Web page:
What is your brother’s static coefficient of friction and his kinetic (sliding) coefficient of friction?

Your younger brother (who happens to weigh 480 Newtons) is in your room again and he won’t leave. You have to drag him out of your room while he is kicking and screaming. It takes you 310 Newtons of force to start dragging him. Once he is moving it only takes 195 Newtons.

1 Answer
Feb 20, 2017


The static coefficient is 0.65; the kinetic coefficient is 0.41


Start by considering the forces that act on your little brother. Gravity and the normal force of the floor are present, but as these act vertically (and little brother is not moving vertically) we can conclude that they cancel out, and are not a factor here.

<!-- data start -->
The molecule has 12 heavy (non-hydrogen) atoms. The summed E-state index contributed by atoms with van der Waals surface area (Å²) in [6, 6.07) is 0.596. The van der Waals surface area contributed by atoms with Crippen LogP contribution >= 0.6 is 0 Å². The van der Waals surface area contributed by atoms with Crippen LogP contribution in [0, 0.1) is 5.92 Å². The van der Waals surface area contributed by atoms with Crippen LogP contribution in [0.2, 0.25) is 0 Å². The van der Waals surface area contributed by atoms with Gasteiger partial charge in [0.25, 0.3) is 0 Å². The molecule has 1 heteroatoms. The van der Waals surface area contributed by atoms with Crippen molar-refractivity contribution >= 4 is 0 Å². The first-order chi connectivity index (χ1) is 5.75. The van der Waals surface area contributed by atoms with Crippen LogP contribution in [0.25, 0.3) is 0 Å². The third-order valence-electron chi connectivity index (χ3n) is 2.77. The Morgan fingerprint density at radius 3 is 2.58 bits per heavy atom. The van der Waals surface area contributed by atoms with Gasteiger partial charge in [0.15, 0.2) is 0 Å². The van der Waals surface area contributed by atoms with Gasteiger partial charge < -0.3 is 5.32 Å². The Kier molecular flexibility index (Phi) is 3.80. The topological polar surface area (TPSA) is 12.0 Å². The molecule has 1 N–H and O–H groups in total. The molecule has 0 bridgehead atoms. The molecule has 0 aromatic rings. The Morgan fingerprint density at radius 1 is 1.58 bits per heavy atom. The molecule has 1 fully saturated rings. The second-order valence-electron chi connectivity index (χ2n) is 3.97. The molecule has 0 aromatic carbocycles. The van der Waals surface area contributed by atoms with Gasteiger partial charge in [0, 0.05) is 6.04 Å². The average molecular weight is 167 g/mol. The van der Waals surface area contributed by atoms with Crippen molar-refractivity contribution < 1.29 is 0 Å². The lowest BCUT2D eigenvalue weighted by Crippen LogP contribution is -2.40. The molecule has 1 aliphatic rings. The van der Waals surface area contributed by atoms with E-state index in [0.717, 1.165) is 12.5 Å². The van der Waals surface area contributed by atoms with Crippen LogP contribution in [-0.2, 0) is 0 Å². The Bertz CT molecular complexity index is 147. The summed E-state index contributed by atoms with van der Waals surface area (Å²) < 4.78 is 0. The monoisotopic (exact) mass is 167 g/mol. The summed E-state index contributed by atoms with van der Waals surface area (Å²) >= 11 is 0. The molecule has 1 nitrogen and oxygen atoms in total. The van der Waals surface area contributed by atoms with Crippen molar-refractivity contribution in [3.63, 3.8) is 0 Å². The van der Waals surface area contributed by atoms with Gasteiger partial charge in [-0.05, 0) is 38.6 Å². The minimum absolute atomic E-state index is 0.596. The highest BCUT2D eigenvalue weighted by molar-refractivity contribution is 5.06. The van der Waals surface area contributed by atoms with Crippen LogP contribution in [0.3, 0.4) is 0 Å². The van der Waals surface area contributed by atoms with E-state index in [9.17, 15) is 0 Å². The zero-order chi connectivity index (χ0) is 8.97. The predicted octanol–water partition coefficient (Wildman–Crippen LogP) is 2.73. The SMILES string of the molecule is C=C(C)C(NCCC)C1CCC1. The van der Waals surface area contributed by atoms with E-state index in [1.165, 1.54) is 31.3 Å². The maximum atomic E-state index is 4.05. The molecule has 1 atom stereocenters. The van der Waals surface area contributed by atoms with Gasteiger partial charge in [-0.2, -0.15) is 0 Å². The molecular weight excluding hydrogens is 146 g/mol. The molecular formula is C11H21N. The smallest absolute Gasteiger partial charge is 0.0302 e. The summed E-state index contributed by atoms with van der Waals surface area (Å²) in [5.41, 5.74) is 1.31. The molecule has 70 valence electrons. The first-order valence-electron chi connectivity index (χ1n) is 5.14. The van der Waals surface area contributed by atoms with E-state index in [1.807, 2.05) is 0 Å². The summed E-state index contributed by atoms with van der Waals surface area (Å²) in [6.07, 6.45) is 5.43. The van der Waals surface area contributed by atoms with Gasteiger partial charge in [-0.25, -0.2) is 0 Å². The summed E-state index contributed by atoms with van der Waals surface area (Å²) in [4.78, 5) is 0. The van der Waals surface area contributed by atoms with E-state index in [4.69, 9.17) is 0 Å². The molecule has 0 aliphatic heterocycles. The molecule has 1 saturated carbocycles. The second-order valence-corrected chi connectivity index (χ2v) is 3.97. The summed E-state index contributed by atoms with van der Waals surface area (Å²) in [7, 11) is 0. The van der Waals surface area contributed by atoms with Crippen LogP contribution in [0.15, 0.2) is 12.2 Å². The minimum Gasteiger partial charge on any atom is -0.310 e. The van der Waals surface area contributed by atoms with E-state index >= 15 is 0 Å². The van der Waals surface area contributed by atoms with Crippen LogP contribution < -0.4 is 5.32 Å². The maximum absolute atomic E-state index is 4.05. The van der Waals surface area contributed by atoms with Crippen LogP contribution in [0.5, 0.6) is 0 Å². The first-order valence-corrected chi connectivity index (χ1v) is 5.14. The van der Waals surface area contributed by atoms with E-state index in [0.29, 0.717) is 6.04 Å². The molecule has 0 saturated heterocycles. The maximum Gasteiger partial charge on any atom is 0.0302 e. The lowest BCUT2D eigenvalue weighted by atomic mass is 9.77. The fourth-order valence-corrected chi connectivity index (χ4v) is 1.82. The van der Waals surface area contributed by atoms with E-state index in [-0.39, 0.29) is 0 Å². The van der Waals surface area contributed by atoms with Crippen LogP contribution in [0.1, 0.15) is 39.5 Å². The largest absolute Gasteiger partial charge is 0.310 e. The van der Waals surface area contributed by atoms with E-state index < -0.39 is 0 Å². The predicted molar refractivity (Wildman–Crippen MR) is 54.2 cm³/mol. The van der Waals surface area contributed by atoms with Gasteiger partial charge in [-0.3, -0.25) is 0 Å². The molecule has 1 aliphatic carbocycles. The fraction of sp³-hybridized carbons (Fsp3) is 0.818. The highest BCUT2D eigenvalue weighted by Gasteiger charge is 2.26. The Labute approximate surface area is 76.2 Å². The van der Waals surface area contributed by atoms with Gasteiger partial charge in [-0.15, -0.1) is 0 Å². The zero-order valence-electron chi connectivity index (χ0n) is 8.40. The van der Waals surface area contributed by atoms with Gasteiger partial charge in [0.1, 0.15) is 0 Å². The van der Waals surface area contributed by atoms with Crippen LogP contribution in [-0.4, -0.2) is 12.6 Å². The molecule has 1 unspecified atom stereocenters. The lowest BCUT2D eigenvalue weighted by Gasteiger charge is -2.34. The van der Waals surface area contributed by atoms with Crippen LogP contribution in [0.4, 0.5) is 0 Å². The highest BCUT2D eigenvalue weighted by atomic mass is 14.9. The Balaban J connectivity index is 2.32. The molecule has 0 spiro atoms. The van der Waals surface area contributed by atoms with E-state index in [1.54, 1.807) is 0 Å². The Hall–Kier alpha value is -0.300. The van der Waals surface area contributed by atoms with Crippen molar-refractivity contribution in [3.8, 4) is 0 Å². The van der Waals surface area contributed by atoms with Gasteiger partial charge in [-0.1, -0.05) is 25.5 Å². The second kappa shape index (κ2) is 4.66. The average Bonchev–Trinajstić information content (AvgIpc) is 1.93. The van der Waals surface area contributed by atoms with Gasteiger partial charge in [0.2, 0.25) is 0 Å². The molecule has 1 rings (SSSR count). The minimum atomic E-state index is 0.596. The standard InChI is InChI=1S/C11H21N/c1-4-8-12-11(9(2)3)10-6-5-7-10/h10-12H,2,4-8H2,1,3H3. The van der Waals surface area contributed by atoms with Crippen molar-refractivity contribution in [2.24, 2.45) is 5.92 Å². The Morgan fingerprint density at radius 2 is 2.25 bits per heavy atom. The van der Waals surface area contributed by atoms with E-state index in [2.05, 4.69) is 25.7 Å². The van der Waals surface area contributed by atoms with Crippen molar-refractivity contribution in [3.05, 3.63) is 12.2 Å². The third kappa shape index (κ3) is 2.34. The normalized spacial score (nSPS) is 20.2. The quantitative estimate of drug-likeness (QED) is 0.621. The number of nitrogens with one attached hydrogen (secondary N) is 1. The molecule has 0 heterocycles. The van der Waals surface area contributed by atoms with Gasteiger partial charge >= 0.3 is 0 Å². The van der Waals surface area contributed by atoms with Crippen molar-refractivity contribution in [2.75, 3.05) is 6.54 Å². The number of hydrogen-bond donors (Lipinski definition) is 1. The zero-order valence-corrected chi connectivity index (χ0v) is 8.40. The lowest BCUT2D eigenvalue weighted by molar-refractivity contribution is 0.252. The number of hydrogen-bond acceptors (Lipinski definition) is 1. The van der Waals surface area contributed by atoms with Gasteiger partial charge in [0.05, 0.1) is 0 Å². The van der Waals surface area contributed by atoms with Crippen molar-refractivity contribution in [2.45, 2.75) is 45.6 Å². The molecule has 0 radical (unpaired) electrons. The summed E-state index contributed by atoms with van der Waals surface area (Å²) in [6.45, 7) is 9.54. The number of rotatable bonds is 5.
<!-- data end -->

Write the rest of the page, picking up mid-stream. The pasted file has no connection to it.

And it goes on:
Looking at horizontal forces, you are pulling with a force #F_a#, and friction opposes you with force #F_f = muF_N=mumg#, where #mg# is the weight of your brother (480 N).

Your applied force must balance the force of friction, because your brother is not accelerating.

#F_a = mumg#

To get him moving, the static coefficient applies:

#310 = mu_s (480)#

#mu_s = 310/480 = 0.65#

Once he is moving, the kinetic coefficient applies:

#195 = mu_k (480)#

#mu_k = 195/480 = 0.41#